Socorro Island is part of the Revillagigedo National Park, Mexico. At 132 km2, it is the Mexican island with the highest level of endemism. It provides habitat for 117 vascular plant species, 26% of which are endemic. There is also an endemic blue lizard (Urosaurus auriculatus) and eight endemic terrestrial birds. Socorro’s ecosystem had been heavily degraded by invasive mammals for the past 140 years. Feral sheep (Ovis aries) destroyed one third of the island’s habitat and feral cats (Felis catus) severely impacted the island’s avifauna and the Socorro blue lizard.

Desecheo Island supports important populations of plants, as well as animals found nowhere else in the world such as the Desecheo Anole, Desecheo Ameiva, and Desecheo Dwarf Gecko. Before the introduction of invasive rats, the island hosted large colonies of breeding seabirds, including the world’s largest Brown Booby colony and an important Red-footed Booby colony. But, due to the destruction of native vegetation and predation on eggs and chicks by these invasive rats, seabirds no longer nest on Desecheo and many plants and animals are threatened. Island Conservation and the U.S.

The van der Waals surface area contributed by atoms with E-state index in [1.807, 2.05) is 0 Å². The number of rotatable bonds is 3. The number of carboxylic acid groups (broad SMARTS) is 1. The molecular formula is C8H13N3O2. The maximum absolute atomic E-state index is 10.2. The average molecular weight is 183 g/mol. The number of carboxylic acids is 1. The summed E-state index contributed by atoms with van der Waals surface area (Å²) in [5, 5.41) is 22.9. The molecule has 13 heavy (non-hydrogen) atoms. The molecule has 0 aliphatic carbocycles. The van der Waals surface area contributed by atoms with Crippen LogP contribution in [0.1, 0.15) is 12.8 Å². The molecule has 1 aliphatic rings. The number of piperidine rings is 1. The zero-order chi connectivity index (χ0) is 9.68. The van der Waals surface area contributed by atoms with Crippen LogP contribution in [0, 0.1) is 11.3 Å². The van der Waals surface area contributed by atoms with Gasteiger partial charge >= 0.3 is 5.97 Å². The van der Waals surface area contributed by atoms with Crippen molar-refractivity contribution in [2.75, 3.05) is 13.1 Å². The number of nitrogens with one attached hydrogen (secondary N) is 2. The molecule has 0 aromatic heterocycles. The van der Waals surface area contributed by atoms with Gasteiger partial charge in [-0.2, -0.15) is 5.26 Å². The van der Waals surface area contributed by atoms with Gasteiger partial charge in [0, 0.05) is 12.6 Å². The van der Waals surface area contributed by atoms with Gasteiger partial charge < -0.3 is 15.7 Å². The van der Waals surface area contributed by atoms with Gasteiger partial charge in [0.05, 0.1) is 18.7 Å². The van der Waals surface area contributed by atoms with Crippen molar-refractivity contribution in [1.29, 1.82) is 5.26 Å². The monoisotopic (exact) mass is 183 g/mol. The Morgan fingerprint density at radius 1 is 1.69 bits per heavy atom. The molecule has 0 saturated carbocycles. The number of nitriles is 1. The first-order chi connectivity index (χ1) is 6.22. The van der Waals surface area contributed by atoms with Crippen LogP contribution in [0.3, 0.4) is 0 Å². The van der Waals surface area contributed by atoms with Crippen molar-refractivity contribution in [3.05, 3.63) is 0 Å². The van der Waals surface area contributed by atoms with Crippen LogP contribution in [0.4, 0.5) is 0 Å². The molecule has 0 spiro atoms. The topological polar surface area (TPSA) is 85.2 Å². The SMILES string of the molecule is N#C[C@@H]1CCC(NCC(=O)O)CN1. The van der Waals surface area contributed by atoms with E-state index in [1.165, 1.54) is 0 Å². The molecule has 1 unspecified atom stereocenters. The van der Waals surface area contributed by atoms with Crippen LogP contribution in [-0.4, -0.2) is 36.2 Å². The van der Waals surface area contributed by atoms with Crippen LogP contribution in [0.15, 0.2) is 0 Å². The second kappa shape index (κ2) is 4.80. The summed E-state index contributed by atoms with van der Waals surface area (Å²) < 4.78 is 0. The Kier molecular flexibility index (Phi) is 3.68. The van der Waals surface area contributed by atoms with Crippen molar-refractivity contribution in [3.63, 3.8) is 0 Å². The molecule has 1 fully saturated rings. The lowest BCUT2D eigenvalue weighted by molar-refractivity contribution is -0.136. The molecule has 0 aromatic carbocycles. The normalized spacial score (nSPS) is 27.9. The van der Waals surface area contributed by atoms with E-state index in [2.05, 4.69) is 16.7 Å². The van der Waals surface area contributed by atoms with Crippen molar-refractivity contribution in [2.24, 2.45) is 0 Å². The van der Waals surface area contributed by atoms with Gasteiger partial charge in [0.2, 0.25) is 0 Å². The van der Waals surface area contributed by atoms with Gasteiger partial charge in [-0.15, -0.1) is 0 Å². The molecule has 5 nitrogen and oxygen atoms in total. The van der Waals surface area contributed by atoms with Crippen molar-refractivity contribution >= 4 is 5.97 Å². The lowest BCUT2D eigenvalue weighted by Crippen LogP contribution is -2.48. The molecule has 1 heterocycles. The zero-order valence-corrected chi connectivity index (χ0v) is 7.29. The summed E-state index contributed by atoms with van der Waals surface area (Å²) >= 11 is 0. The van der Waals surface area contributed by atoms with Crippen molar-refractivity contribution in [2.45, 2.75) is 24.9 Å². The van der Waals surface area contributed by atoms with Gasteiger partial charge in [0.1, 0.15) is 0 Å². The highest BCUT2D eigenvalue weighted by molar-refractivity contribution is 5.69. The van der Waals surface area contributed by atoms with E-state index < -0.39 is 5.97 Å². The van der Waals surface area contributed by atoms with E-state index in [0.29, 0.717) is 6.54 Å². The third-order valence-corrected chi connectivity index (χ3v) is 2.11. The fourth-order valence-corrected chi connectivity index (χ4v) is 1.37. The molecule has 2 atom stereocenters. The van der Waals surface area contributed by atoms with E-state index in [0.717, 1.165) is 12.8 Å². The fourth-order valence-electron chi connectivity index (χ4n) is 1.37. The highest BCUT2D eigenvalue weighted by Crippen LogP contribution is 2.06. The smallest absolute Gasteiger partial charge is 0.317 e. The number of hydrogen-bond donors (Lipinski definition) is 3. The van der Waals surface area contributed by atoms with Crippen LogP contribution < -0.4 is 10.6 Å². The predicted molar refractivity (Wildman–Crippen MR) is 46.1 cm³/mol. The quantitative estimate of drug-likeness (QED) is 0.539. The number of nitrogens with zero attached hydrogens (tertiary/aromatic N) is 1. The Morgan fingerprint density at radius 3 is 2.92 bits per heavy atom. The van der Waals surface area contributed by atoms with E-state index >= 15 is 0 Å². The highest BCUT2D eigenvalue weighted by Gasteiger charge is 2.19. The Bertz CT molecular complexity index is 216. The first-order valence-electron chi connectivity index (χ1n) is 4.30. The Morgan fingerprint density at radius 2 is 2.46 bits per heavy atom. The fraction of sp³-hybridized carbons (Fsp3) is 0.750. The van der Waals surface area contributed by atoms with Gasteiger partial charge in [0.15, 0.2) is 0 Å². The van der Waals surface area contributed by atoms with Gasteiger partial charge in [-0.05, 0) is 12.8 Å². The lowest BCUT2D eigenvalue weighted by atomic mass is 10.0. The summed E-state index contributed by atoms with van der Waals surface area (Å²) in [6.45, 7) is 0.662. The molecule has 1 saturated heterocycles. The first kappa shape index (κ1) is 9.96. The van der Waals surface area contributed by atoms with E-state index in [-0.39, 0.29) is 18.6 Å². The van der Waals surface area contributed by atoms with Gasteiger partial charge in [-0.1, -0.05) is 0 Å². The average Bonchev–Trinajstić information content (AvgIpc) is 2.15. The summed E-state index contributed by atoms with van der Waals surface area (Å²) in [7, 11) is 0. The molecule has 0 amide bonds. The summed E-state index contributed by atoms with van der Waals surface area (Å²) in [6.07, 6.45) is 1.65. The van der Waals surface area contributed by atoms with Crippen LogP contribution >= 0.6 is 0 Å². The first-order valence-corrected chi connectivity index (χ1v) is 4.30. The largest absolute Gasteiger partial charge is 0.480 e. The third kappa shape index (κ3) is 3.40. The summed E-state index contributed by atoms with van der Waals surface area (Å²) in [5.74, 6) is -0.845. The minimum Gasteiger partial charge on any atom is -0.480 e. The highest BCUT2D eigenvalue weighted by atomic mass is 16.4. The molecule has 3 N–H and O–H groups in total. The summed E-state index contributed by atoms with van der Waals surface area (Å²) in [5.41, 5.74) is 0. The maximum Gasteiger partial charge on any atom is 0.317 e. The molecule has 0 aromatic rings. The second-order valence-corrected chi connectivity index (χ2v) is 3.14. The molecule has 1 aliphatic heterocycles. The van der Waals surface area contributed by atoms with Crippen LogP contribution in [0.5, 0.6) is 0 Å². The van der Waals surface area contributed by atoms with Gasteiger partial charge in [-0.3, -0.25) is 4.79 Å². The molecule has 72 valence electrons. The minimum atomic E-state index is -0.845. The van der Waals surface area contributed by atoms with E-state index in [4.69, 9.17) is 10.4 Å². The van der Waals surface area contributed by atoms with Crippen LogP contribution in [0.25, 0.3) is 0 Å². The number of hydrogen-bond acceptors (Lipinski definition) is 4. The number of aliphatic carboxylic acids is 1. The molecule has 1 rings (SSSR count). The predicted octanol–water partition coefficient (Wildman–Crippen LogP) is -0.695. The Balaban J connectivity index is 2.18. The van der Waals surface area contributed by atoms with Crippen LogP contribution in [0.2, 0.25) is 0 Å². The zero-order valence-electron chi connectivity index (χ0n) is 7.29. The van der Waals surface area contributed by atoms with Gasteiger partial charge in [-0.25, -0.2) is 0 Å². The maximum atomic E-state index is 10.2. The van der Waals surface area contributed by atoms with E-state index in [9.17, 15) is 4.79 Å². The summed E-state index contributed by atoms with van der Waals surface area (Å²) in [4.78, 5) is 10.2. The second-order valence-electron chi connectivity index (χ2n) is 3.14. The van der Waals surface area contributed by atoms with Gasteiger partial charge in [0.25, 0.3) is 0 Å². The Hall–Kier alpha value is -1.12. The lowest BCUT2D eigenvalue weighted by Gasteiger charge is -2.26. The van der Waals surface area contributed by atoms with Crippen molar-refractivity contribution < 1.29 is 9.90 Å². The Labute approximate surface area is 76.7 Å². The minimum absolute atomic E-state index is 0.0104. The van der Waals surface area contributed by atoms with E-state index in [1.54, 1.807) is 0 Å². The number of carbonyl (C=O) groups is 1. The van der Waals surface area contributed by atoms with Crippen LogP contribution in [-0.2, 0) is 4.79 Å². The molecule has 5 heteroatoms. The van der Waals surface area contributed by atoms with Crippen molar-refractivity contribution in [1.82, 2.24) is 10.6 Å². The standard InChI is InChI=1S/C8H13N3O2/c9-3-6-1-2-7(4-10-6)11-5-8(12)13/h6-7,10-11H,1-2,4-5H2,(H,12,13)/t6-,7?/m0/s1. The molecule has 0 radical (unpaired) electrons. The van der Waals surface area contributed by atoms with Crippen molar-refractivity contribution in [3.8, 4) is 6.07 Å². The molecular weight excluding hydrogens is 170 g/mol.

The Baja California Pacifc Islands, Mexico, are globally important breeding sites for 22 seabird species and subspecies. In the past, several populations were extirpated or reduced due to invasive mammals, human disturbance, and contaminants. Over the past two decades, we have removed invasive predators and, for the last decade, we have been implementing a Seabird Restoration Programme on eight groups of islands: Coronado, Todos Santos, San Martín, San Jerónimo, San Benito, Natividad, San Roque, and Asunción.